Here is a list of the longest uptimes I've personally had with various combinations of operating systems and hardware:
Longest Uptimes --------------- dell gx110 openbsd 4.7 365 days server tyan fc1 276 days dell gx110 freebsd 8.1 169 days toughbook cf-48 f10 165 days hp nx9030 f16 127 days zaurus sl-5500 embedix 120 days acer 5534 f14 89 days vector qdi p3 58 days pcchips f10 35 daysFC1 refers to Fedora Core 1
F10 refers to Fedora 10
F14 refers to Fedora 14
F16 refers to Fedora 16
Tuesday, April 16, 2013
Operating System Features I'd Like to See
FOSS operating systems are great and I enjoy using and adapting them, but they are missing certain features which could make them even better.
One issue with FOSS operating systems is the plethora of package managers. Fedora even has two different package managers: apt-get and yum. Slackware has their own version of apt-get that they call slapt-get. The three BSDs use pkgsrc and the Sharp Zaurus used a similar package manager called ipkg. If you use KDE you are probably familiar with kpackage.
All these different package managers do take a bit of getting used to but it's the package names that are really confusing. One can't assume that the package names used by openbsd have the same names used by Fedora or Debian, or even if they have grouped programs together in the same fashion. One can't assume the every package used by Debian has a BSD counterpart and vice-versa.
But what I find most lacking in every package manager I've tried so far is that there is no way to see different categories of packages. There should be some way to list all text editors or browsers or games. Perhaps some package manager can do this but I haven't seen it yet. Another feature I'd like see is a suggestion feature based on the amount of ram available on the computer. For example, if your computer has 256 megs of ram or less it could suggest you to install dillo rather than the more voluminous firefox. Package managers could also tell you exactly how much hard drive storage space will be consumed before you actually install the package. (UPDATE: Fedora 14 does warn users when hard drive space is low.)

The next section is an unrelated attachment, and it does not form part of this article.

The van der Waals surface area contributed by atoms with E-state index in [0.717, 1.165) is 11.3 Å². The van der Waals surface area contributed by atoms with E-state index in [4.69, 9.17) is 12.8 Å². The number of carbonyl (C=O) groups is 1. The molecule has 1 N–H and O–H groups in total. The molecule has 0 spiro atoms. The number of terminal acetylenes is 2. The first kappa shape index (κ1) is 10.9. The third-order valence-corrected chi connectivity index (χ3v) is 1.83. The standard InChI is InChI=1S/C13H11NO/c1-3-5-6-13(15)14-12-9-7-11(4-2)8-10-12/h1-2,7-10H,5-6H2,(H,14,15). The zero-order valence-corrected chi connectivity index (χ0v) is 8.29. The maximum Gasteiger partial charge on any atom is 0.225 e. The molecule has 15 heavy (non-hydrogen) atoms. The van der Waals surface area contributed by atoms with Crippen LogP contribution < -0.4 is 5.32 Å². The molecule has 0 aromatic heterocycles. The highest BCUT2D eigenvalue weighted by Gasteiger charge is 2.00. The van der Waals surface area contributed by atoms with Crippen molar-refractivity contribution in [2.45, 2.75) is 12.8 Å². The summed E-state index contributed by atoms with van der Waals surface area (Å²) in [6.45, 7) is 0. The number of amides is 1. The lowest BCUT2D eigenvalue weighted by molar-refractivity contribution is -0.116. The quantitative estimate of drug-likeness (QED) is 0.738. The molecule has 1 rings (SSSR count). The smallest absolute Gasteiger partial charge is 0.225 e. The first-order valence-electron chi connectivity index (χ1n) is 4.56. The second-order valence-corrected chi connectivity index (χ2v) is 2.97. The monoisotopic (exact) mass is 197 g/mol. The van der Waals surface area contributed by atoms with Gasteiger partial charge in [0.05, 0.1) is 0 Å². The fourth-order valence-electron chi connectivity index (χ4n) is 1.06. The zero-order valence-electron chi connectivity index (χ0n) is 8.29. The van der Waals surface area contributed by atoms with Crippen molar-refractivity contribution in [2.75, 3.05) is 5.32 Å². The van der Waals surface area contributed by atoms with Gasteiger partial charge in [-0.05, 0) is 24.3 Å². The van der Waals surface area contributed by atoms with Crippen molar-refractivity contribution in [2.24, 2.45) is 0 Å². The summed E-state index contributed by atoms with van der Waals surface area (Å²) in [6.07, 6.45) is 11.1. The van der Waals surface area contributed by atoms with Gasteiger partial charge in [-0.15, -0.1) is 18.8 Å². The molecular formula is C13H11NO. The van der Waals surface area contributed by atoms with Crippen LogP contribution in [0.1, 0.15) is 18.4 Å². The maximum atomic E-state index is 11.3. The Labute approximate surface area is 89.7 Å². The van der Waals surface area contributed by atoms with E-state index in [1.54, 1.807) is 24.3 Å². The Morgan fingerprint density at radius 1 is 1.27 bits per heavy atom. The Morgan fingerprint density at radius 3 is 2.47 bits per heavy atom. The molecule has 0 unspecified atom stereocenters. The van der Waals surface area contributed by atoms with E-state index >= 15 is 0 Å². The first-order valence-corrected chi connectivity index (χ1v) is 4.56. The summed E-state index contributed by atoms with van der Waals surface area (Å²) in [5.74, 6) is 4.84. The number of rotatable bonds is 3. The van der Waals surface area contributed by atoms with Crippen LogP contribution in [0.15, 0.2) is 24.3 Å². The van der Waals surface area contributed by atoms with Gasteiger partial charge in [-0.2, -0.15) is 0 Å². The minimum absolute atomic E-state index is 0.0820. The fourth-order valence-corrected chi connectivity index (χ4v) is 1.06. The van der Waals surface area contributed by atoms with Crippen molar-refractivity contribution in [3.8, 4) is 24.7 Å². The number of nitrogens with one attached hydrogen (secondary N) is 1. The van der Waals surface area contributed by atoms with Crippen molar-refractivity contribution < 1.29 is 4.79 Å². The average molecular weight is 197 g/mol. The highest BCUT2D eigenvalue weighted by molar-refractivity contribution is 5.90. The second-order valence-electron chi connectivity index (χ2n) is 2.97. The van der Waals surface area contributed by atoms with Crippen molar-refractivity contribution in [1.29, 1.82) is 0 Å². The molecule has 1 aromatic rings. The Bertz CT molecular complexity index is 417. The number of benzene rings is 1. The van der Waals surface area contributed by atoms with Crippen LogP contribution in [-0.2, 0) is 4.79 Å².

In general the resource management of computers could use a lot of improvement. It should be impossible for the user to lock up the computer by over-using it's resources but the truth is that it's easy to do (I'm looking at you firefox). It would be nice if one could tell the operating system not to let any individual program to use more than 50% of the available ram or at least have the operating system ensure that there is always a minimum amount of ram in reserve so the OS doesn't become unresponsive. Ditto for hard drive space, the OS should at least warn the user that the drive is becoming full and that some space should
be freed up.
Along the same lines any interactive program that becomes unresponsive should generate a warning message from the operating system to the user asking them if they would like the program killed. This process could even be automatic: e.g. the OS could kill any interactive program after zero response after a certain length of time.
Any operating system should be able to completely reset it's video driver. Assuming there is no hardware failure it should always be possible to reset the video card to a usable state without having to reboot the computer. My understanding is that this is not the case with current video drivers.
Labels: Operating Systems